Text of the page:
This past week, SSDP gained a new chapter in the Commonwealth of Kentucky at Western Kentucky University. WKU SSDP recently received official registered organization status on campus, and chapter leader Kelly Cannon is excited to get to work.
With the recent start of the Fall semester, WKU SSDP is looking for new members on campus to join their team. WKU SSDP holds their first meeting this week, so if you are on campus, be sure to check them out, and get involved today to bring sensible drug policy to your campus and to the Bluegrass State.
Here is what Kelly had to say about her involvement with SSDP so far.
How did you first hear about SSDP?
I first heard about SSDP in the course of some reading about MAPS–the Multidisciplinary Association for Psychedelic Studies–in an article reporting that SSDP and MAPS would be partnering for the Psychedelic Science conference.
What made you want to get involved in the drug policy reform movement?
It’s so clear to anybody engaged in current affairs and policy that our present drug policy just doesn’t make sense. It’s irrational to place adults convicted of drug crimes alongside violence criminals in harsh punishments incongruent with the crimes they have committed. It’s absurd how much money our country is spending on a failing drug war when we have so many people lacking basic needs. I want to be engaged in something that can help turn around policy to be more morally and fiscally responsible regarding drugs.
How has the reception on campus been so far?
WKU’s campus has had a positive reaction to the beginning of SSDP. Students seem genuinely interested in what we’re trying to do, and we’re slowing gaining a facebook following. We’ve found a great faculty sponsor who is an expert in the field and who is sure to be a great asset to our chapter.
What are some events and campaigns you have planned for your chapter?
We’re interested first in working on an event to inform students about their rights when stopped by police. We want students to know what they are and are not required to say or show to police to protect our student body from infringement on their civil rights. We’ve also talked about having an educational seminar for incoming freshman where they can get unbiased facts about drugs they may encounter in college.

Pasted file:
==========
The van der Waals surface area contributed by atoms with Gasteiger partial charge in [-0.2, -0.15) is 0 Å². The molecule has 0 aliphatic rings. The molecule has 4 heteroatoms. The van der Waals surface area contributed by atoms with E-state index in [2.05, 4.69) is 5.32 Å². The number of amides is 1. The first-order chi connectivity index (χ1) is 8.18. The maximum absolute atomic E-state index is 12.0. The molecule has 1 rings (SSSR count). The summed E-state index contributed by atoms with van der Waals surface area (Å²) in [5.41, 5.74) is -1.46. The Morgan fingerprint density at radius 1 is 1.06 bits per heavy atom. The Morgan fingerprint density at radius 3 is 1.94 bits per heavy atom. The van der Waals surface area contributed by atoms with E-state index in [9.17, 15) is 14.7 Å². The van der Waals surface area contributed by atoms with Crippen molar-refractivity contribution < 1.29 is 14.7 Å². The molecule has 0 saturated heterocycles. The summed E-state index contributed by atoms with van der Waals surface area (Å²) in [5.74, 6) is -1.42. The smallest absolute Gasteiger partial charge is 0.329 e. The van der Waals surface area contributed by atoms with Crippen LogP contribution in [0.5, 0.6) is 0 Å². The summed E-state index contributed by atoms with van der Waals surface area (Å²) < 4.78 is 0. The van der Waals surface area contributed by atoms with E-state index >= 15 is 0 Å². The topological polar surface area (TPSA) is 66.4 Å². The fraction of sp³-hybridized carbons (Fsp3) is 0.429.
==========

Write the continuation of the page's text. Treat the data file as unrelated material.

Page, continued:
What is the most challenging part of your experience founding and/or running the chapter so far?
The most challenging part this early in has just been getting the word out.
What is the most rewarding part?
It’s rewarding just to be a part of a large organization with an important political agenda. I feel like I’m involved in something socially important by doing my part to change irrational and unjust laws about drugs. It’s rewarding to be a force bringing like-minded students together to campaign for something we feel like we can make a difference in.
What are you most excited about for your chapter right now?
The possibilities! Our chapter is still in its infancy, but I know in this area, SSDP is going to flourish. There’s a lot of work that can be done at WKU to educate our student population and to change policy and promote reason and fairness in respect to drug use and drug policy.
What is your vision for WKU SSDP? What do you see your chapter accomplishing in the future?
I see WKU SSDP as becoming an important and respected political organization in our campus community. I want us to be an organization that students trust to provide accurate, unbiased information about drugs and drug policy. I see this chapter as being a force of change and a gathering point for politically and socially conscious students to get together to make positive changes at WKU and in Kentucky.